When policy o'erleaps itself: The 'tragic tale' of the integrated children's system

Sue White, David Wastell, Karen Broadhurst, Chris Hall

    Research output: Contribution to journalArticlepeer-review

    Abstract

    Information technology plays a pivotal role in New Labour's modernization programme. Here we report findings from a 2 year ethnographic study of the impact and origin of one such system, the Integrated Children's System, which has been deployed in statutory children's social care. We show how the ICS, by attempting to micro-manage work through a rigid performance management regime, and a centrally prescribed practice model, has disrupted the professional task, engendering a range of unsafe practices and provoking a gathering storm of user resistance. We attribute these paradoxical outcomes to inherent flaws in the design of ICS, which derive from the history of its development and its embodiment of an audit-driven, inspectorial ideology. We conclude with some suggestions for user-centred design and policymaking, which have relevance not only for children's social care but for the public services in general. © The Author(s), 2010.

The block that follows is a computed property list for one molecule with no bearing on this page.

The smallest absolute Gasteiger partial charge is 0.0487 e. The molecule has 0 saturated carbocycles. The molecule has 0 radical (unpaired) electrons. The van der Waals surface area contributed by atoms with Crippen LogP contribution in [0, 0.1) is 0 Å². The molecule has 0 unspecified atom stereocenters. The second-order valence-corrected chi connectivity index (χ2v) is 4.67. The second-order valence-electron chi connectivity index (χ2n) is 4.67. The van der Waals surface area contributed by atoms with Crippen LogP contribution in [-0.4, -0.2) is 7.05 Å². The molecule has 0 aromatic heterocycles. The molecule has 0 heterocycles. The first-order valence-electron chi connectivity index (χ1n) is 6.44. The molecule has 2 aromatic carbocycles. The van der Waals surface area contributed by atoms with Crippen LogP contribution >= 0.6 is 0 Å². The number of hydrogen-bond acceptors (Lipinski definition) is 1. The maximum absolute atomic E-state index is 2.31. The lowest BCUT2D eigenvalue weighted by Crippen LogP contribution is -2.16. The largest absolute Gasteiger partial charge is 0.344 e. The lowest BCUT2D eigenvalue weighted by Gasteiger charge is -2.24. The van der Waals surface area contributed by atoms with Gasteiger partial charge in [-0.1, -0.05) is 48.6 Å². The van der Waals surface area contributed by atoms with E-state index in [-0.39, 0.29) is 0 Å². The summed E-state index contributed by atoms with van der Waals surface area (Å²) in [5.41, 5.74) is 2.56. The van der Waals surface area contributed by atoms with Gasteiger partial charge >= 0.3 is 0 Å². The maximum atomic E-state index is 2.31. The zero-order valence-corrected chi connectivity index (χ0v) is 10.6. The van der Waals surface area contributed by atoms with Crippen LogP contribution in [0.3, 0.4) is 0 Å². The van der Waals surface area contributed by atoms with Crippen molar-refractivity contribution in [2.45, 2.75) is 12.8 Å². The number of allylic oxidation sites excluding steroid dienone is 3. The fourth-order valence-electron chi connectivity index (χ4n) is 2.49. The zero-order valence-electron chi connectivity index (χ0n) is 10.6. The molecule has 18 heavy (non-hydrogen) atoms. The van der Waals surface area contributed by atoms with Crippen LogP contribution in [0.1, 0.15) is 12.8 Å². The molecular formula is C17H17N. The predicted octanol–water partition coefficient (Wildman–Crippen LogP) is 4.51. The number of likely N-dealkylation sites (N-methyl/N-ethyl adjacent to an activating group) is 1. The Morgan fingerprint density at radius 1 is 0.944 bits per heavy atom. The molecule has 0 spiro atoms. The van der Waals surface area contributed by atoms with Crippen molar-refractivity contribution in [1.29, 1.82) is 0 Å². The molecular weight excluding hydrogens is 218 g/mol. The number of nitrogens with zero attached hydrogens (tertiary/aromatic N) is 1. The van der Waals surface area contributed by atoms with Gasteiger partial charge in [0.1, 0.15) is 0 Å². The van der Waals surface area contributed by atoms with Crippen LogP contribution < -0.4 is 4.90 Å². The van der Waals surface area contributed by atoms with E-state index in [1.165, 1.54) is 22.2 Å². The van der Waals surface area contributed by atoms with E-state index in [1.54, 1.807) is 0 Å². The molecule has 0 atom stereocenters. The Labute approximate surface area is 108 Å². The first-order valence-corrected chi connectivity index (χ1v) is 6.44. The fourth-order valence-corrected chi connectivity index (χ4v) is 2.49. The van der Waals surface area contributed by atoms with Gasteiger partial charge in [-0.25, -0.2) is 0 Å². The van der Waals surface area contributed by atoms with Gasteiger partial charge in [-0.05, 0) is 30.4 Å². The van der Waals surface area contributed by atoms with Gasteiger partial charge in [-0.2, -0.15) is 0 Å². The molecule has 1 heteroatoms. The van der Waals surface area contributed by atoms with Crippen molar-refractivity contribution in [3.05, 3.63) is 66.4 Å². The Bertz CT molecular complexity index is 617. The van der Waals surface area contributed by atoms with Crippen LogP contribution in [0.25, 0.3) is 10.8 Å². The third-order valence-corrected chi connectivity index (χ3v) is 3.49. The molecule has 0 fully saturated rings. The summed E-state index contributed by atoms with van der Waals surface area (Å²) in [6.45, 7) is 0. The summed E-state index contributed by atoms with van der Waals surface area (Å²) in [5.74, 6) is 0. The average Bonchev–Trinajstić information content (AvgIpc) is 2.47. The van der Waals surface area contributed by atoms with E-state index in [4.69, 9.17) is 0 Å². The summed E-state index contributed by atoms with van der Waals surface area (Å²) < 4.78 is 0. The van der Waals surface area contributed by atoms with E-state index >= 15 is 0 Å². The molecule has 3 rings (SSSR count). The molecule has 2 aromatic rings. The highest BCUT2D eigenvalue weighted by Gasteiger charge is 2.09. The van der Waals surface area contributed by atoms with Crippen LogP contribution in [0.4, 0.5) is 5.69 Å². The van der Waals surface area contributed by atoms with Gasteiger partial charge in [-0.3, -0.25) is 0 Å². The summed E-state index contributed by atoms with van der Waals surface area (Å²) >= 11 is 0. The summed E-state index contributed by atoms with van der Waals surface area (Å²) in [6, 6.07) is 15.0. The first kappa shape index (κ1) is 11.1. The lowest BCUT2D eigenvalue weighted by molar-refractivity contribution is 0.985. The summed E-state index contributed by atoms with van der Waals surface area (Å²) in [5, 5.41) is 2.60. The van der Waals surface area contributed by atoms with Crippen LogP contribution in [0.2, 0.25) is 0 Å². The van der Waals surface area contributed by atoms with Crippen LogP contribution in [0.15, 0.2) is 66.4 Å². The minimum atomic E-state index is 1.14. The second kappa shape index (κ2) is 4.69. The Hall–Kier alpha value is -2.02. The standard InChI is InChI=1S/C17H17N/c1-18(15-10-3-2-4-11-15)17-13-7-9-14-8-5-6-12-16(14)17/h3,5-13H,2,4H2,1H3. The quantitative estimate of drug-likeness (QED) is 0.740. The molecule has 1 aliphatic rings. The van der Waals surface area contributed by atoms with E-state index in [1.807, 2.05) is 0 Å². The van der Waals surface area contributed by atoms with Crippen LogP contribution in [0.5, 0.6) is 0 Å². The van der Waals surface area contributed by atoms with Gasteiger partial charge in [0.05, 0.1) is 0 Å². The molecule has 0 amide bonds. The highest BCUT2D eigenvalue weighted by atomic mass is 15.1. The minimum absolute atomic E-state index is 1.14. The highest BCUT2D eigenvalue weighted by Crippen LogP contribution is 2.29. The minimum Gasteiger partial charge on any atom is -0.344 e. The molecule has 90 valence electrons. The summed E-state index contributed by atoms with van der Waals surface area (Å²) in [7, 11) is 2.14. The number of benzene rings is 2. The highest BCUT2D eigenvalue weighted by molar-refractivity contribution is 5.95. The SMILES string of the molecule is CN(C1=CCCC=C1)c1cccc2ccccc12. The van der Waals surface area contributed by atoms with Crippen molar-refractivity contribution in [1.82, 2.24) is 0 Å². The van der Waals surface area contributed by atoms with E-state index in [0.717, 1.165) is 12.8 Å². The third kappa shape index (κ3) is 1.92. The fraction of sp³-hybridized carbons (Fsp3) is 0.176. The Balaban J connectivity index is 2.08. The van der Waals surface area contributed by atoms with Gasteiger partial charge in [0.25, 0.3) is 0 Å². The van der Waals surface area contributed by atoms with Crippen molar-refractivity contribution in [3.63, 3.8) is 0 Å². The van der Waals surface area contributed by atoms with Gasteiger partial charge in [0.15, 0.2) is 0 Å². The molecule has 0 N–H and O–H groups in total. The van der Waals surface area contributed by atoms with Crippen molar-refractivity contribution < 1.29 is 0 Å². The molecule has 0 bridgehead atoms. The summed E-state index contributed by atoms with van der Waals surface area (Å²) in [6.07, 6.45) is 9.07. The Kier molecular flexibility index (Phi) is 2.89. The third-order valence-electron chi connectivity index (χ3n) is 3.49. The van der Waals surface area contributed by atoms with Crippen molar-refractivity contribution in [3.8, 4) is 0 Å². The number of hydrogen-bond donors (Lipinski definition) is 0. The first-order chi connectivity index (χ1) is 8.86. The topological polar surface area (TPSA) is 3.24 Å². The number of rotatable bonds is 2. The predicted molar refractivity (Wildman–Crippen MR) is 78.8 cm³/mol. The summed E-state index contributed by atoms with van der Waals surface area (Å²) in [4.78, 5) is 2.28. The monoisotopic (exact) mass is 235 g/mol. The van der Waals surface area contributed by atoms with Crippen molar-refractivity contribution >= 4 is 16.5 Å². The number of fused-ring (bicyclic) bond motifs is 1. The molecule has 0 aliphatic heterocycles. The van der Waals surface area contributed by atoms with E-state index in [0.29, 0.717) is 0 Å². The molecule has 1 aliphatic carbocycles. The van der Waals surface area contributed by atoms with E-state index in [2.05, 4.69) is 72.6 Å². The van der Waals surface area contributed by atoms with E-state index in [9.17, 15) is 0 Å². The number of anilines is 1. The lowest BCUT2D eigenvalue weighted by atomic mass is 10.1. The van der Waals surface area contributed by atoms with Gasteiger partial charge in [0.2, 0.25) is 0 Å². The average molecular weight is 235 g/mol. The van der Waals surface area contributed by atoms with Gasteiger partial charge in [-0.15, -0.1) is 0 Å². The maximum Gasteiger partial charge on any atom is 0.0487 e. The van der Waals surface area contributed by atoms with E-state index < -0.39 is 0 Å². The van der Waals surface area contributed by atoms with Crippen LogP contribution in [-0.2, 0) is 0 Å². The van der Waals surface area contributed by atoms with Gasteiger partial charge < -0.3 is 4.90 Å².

Original languageEnglish
    Pages (from-to)405-429
    Number of pages24
    JournalCritical Social Policy
    Volume30
    Issue number3
    DOIs
    Publication statusPublished - Aug 2010

    Keywords

    • ethnography
    • information technology
    • performance management
    • social work
    • user-centred design

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